Gracie as you know, turned the itchy 7 this week. Her birthday this year reminded me of her Birth Day. The sun was shining (shockingly enough) reminiscent of the day she was born in the SF Bay Area of Northern California. It was a sunny, mellow day too. Just as it was this year. Although it was about 40 degrees warmer in CA that day. On her Birth Day I went for a walk with my doula in the late afternoon in the hills of my neighbourhood. As I walked, soaking up the golden sunlight, I encouraged to tuck her chin down, and get into to a nice launch-off position so that we could get this show on the road. She was surprisingly obliging after I made that request, and came fairly quickly (and forcefully) after that.

Today I encourage her to keep her chin high as she makes her way through life, and I watch as she does. She has already displayed a great amount of tenacity, character, and integrity in her seven short years of life. She is tender and demonstrative and loving and mysterious and reserved rolled up into one artistic little soul. I can't believe that it has been 7 years. Really that is bizarre. In this time over again, she will going to church dances. Ridiculous. She is just an infant. See?

Here are some more photos of her big day and the subsequent Bunny Birthday Bash which I must clarify refers to her bunny inspired birthday party theme and not acts requisite of an ASPSCA intervention. If you wish to get a full feel for these glittering events, and I know you absolutely do, you can check them out here:

Yes, apparently there are times when the cupcake cake doesn't translate as well as at others. And how much did I care at this point? About . that much.


What I am suggesting and asking is that we turn from the negativism that so permeates our society and look for the remarkable good in the land and times in which we live, that we speak of one another's virtues more than we speak of one another's faults, that optimism replace pessimism, that our faith exceed our fears.

When I was a boy our father often said to us:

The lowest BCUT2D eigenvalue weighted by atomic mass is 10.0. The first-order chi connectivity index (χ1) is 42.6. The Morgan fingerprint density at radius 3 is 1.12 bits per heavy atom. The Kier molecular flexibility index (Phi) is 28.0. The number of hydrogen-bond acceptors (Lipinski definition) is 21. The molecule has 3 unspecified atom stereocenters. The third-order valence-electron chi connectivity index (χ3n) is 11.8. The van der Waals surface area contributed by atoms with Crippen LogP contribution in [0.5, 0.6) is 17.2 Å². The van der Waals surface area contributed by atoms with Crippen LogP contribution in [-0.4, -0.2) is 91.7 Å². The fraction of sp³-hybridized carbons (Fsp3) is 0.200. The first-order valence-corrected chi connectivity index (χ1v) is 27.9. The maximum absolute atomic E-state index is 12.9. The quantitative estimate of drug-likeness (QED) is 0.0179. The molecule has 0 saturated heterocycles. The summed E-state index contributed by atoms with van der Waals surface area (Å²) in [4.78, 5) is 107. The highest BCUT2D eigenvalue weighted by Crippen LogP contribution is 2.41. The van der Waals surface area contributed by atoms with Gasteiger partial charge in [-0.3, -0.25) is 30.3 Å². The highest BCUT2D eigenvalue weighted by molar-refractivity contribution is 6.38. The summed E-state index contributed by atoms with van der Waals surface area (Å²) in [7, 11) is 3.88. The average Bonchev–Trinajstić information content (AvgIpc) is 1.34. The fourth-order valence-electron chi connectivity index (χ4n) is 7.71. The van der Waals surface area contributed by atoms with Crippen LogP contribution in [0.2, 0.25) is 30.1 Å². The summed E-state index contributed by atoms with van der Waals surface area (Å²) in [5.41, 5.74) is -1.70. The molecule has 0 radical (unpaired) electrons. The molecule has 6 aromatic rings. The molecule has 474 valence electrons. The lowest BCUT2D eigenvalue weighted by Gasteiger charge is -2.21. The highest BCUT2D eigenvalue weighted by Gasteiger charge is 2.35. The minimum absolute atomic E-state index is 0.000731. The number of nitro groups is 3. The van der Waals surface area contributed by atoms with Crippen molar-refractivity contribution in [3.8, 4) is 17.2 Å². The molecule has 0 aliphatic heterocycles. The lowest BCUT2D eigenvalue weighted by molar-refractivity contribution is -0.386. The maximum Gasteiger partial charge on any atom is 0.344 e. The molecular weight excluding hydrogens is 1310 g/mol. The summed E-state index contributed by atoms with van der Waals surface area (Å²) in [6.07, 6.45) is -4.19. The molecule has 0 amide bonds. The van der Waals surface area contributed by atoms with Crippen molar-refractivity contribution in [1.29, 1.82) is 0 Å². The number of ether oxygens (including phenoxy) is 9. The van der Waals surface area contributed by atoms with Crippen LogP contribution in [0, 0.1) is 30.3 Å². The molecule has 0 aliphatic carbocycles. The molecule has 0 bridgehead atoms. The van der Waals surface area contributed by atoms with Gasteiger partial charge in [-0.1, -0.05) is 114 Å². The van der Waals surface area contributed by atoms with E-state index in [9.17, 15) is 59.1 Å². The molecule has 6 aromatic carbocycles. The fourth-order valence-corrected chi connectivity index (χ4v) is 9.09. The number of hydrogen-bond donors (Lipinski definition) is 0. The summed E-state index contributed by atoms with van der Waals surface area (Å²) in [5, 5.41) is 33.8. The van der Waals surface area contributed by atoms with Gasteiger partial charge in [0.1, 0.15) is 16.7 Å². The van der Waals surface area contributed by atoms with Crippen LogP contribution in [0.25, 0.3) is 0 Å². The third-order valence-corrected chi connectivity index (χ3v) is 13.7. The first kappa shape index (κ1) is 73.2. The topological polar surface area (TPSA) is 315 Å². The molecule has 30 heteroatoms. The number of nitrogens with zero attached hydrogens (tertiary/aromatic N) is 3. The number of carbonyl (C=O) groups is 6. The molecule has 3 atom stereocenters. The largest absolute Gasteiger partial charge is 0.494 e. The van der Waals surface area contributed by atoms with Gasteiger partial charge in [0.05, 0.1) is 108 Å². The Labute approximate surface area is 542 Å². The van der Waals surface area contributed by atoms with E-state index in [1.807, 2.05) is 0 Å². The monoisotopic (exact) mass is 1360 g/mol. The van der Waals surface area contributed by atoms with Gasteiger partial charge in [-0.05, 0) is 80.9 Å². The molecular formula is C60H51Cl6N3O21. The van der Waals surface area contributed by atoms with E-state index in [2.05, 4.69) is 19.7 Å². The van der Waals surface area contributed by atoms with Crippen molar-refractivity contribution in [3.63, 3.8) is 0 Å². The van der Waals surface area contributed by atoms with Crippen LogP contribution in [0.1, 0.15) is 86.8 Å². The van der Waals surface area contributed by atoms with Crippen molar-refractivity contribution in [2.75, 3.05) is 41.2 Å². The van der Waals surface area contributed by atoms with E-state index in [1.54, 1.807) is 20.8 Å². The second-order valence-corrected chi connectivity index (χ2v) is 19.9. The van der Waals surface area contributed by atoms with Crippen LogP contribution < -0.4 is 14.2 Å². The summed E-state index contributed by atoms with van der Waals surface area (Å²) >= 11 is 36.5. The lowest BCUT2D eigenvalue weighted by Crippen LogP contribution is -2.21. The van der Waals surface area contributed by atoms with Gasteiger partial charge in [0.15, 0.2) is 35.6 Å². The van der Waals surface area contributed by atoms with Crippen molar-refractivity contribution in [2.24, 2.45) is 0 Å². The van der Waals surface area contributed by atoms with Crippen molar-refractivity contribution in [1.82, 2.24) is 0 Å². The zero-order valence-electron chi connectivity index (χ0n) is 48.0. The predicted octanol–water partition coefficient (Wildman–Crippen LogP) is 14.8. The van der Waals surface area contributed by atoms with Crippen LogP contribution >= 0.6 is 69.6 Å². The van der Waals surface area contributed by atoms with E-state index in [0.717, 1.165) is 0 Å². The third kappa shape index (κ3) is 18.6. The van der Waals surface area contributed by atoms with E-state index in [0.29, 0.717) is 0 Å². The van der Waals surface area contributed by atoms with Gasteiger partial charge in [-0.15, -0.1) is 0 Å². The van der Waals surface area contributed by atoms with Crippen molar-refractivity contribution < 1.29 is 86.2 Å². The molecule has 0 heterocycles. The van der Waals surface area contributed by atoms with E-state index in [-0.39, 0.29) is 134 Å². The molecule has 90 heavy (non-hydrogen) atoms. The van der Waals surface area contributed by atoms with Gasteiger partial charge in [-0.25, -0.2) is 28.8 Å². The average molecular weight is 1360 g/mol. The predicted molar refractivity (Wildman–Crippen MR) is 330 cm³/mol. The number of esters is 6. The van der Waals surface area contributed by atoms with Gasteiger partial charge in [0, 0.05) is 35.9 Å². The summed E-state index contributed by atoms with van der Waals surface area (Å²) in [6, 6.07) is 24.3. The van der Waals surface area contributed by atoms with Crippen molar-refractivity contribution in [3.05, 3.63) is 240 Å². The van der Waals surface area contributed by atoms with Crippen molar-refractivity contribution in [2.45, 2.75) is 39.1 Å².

Cynics do not contribute.

Skeptics do not create.

Doubters do not achieve.

~ Gordon B. Hinckley (Let Not Your Heart Be Troubled)

Gracie says...

YES! 7!!!

Cleaning your disgusting keyboard without taking it apart and having to get a new one

So from the sublime to the...less sublime.

You know how old fashioned computer keyboard keys (like the keys on our dinosoaur desktop) just pop off when you need to clean them and underneath them. (And it's all fun and games until somebody forgets which order the numbers go back in that one time when she was an intern, and helpfully cleaned her bosses keyboard. But we won't talk about that today)

Well the lap-top ones don't.

Which is unfortunate. And really, really gross.

Particularly if you have 4 kids taking care of their menagerie of Webkinz on your computer. After lunch. Without washing their hands first. Or perhaps even eating a sandwich (or 6) over your computer when they thought you weren't looking. (Cos you weren't).

Also a problem if you have a penchant for fluffy blankets to wrap around your frail and freezing self as you sit on the couch at 1:10 am instead of sleeping sensibly in your warm bed next to your warm husband. The seems to have set up a little Fluff Club Med under the shift key and the number 8. Shift 8. Prime Fluff property, apparently. Who knew.

Yes, ok ok I am getting to the solution. And a lovely, obvious and cheap and strangely satisfying little solution it is. I saw it the one time I got to watch non-kid TV one morning when granny was visiting. The tip lady on some perky morning show whipped out a pad of post-it's and mesmerized me (and granny) as she slid them along under the row of keys and retrieved little clumps of dust.

Genius! No lifting off of impossible to replace keys. No buying those expensive little cans of air blasting stuff. Just slide the post it along, pull it out and make yourself a new blanket or a stuffed animal or something else soft and fuzzy from what you find in there. Alternatively, you could feed a small African nation with the crumbs you haul out. (Thanks kids! Food storage! Awesome!)